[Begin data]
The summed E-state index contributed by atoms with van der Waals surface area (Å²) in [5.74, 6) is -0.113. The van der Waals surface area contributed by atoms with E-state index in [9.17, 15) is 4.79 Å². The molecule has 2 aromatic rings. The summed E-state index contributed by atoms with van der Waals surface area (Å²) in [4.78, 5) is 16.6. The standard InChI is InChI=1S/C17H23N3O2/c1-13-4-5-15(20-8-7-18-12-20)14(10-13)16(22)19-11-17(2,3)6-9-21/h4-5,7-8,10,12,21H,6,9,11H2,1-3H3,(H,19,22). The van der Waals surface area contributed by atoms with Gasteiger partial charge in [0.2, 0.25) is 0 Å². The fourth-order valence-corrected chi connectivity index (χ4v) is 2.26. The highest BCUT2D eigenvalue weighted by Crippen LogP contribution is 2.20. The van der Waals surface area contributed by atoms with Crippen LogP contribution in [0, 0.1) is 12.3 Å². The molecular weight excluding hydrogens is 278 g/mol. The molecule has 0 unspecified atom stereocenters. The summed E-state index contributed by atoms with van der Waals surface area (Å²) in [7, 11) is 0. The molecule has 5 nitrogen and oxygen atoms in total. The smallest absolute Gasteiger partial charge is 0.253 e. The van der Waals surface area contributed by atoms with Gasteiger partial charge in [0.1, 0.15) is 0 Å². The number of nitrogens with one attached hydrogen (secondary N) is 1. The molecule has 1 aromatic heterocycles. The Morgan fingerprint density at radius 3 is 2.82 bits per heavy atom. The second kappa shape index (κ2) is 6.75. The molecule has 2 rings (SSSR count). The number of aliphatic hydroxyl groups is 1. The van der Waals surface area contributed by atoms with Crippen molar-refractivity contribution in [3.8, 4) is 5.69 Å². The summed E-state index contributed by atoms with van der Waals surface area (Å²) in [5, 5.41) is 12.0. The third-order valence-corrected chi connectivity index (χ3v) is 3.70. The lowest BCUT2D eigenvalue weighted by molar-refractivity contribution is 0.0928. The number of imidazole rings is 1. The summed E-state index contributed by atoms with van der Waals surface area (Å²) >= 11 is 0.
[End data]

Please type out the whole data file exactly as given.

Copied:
The summed E-state index contributed by atoms with van der Waals surface area (Å²) in [5.74, 6) is -0.113. The van der Waals surface area contributed by atoms with E-state index in [9.17, 15) is 4.79 Å². The molecule has 2 aromatic rings. The summed E-state index contributed by atoms with van der Waals surface area (Å²) in [4.78, 5) is 16.6. The standard InChI is InChI=1S/C17H23N3O2/c1-13-4-5-15(20-8-7-18-12-20)14(10-13)16(22)19-11-17(2,3)6-9-21/h4-5,7-8,10,12,21H,6,9,11H2,1-3H3,(H,19,22). The van der Waals surface area contributed by atoms with Gasteiger partial charge in [0.2, 0.25) is 0 Å². The fourth-order valence-corrected chi connectivity index (χ4v) is 2.26. The highest BCUT2D eigenvalue weighted by Crippen LogP contribution is 2.20. The van der Waals surface area contributed by atoms with Crippen LogP contribution in [0, 0.1) is 12.3 Å². The molecular weight excluding hydrogens is 278 g/mol. The molecule has 0 unspecified atom stereocenters. The summed E-state index contributed by atoms with van der Waals surface area (Å²) in [7, 11) is 0. The molecule has 5 nitrogen and oxygen atoms in total. The smallest absolute Gasteiger partial charge is 0.253 e. The van der Waals surface area contributed by atoms with Gasteiger partial charge in [0.1, 0.15) is 0 Å². The number of nitrogens with one attached hydrogen (secondary N) is 1. The molecule has 1 aromatic heterocycles. The Morgan fingerprint density at radius 3 is 2.82 bits per heavy atom. The second kappa shape index (κ2) is 6.75. The molecule has 2 rings (SSSR count). The number of aliphatic hydroxyl groups is 1. The van der Waals surface area contributed by atoms with Crippen molar-refractivity contribution in [3.8, 4) is 5.69 Å². The summed E-state index contributed by atoms with van der Waals surface area (Å²) in [5, 5.41) is 12.0. The third-order valence-corrected chi connectivity index (χ3v) is 3.70. The lowest BCUT2D eigenvalue weighted by molar-refractivity contribution is 0.0928. The number of imidazole rings is 1. The summed E-state index contributed by atoms with van der Waals surface area (Å²) >= 11 is 0.